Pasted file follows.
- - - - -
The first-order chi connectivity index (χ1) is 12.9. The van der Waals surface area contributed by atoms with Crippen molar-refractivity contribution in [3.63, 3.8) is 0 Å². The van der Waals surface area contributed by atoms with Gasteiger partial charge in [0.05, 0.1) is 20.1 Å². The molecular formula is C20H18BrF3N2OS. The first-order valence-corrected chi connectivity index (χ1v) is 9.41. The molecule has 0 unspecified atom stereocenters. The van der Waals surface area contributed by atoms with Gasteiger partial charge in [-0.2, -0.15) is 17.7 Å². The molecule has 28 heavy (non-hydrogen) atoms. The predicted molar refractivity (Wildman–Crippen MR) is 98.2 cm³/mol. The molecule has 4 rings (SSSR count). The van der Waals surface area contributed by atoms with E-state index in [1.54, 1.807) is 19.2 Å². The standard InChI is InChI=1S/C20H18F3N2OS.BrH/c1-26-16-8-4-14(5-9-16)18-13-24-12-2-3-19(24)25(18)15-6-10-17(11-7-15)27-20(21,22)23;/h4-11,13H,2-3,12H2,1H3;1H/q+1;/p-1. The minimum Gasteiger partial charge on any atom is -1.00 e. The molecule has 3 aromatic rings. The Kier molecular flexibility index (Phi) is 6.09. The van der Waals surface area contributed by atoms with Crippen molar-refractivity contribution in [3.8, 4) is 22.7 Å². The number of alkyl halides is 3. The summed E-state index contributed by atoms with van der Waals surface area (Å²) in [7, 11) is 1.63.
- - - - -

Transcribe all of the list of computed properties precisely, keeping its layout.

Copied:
The first-order chi connectivity index (χ1) is 12.9. The van der Waals surface area contributed by atoms with Crippen molar-refractivity contribution in [3.63, 3.8) is 0 Å². The van der Waals surface area contributed by atoms with Gasteiger partial charge in [0.05, 0.1) is 20.1 Å². The molecular formula is C20H18BrF3N2OS. The first-order valence-corrected chi connectivity index (χ1v) is 9.41. The molecule has 0 unspecified atom stereocenters. The van der Waals surface area contributed by atoms with Gasteiger partial charge in [-0.2, -0.15) is 17.7 Å². The molecule has 28 heavy (non-hydrogen) atoms. The predicted molar refractivity (Wildman–Crippen MR) is 98.2 cm³/mol. The molecule has 4 rings (SSSR count). The van der Waals surface area contributed by atoms with E-state index in [1.54, 1.807) is 19.2 Å². The standard InChI is InChI=1S/C20H18F3N2OS.BrH/c1-26-16-8-4-14(5-9-16)18-13-24-12-2-3-19(24)25(18)15-6-10-17(11-7-15)27-20(21,22)23;/h4-11,13H,2-3,12H2,1H3;1H/q+1;/p-1. The minimum Gasteiger partial charge on any atom is -1.00 e. The molecule has 3 aromatic rings. The Kier molecular flexibility index (Phi) is 6.09. The van der Waals surface area contributed by atoms with Crippen molar-refractivity contribution in [3.8, 4) is 22.7 Å². The number of alkyl halides is 3. The summed E-state index contributed by atoms with van der Waals surface area (Å²) in [7, 11) is 1.63.